“There are three types of lies — lies, damn lies, and statistics.”
― Benjamin Disraeli
Earlier this month, we looked at the absurdity of Risk Assessment profiles. We examined how they can be used to create a false sense of security, suggesting to investors that they won’t lose more than the examples given, and that the upside potential is always greater than the downside. But the problem doesn’t end there…
What can cloud the waters further is the fact the average rate of return in the stock market is very different from the actual rate of return. And we’re not talking about fees or taxes (of course, those only make it worse) – we’re talking math. Not even complex math… it’s simple, pure math that most 6th graders can follow along with, yet very few adults (even financial professionals) have ever been made aware of the discrepancy.
How many investors experience putting more and more money into their 401k each month, only to realize, years down the road, that the account may contain nothing more than what they have personally placed in it? Where is the promised magic of compounding interest?
As we will demonstrate in this post, disappointing results can be explained by a curious mathematical observation. The difference between the average and the actual rate of return is a shocking “inconvenient truth” that could unknowingly cost even an average investor tens or hundreds of thousands of dollars over their lifetime.
This scenario is also demonstrated on the Truth Concepts blog, using Truth Concepts software, a suite of calculators and other tools designed for financial professionals. We’ll use their example of an imaginary $100,000 investment:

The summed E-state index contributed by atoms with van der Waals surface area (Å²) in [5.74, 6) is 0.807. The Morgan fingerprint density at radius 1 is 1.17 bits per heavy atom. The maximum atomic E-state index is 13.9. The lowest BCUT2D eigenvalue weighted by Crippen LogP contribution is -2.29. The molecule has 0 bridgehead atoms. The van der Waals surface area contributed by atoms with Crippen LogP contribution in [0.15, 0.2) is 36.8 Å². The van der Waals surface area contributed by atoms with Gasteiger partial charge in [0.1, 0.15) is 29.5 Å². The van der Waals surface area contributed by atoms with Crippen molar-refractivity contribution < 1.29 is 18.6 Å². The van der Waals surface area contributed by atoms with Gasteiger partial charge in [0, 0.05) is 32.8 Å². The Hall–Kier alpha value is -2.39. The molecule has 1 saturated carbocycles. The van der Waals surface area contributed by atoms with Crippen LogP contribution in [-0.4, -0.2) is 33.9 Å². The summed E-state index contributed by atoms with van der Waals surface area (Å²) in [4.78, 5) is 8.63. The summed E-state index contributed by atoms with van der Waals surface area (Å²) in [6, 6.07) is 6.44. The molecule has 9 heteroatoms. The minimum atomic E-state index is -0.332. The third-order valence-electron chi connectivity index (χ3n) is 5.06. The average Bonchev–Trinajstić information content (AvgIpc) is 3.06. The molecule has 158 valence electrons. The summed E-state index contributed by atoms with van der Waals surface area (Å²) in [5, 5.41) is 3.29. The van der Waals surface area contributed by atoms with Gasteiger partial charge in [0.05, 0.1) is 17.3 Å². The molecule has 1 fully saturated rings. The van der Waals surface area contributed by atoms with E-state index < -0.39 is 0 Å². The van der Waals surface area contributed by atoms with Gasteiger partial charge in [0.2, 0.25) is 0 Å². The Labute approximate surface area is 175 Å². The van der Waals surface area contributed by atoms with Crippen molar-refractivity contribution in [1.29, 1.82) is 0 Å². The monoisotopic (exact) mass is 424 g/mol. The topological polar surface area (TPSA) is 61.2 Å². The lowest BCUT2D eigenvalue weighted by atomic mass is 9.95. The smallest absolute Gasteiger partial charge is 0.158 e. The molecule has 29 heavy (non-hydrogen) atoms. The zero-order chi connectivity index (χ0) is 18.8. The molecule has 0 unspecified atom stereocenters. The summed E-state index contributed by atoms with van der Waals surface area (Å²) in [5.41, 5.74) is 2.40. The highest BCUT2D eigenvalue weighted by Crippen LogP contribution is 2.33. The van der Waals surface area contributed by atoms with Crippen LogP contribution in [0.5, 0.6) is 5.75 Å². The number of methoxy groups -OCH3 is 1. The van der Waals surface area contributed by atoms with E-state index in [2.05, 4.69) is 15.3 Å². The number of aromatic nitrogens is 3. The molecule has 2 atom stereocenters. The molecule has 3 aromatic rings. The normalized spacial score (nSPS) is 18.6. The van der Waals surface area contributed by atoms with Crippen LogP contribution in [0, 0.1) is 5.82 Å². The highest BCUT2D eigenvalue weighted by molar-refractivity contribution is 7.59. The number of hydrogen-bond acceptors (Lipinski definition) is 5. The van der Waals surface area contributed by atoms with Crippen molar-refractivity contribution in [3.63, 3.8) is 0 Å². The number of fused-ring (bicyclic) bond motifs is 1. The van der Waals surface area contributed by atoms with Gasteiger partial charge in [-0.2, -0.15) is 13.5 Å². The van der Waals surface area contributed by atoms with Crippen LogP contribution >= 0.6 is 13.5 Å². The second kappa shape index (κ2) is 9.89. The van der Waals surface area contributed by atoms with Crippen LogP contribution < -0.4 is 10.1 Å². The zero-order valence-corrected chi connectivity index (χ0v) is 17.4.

Original amount: $100,000
Year 1: 100% gain = $200,000
Year 2: (50% loss) = $100,000
The difference between the original amount and the amount at end of year 2, the real rate of return, is 0%. The investor ends with what they started.
However, the average rates of return are determined by adding rates together and dividing by the number of year in question. The average rate of return doesn’t consider the dollar amount; it looks at the average of the gains and losses measured as a percentage:
= 50% divided by 2 years, or, a 25% per year average rate of return.
Let’s take another simple scenario: Your account loses 50% the first year, and gains 50% the next year. A 50% loss and a 50% gain come out to a 0% average rate of return:
Year 1: (50%)
Year 2: +50%
Average rate of return: 0%.
Now, if the average rate of return equaled the real rate of return, you would expect the account to end the same as it began, with no gains or losses (not considering inflation, taxes, or fees, of course.) But what was the REAL rate of return? Let’s examine another imaginary fund of $100,000:
Original amount: $100,000
Year 1: (50%) = $50,000
Year 2: +50% = $75,000
Real rate of return: -25% (a negative 25%) over two years, or an average real rate of return of -13.4% per year. (It might seem like that would be -12.5% per year, but the calculator reveals the real rate of return is even lower, which accounts for a different year 2 starting basis.)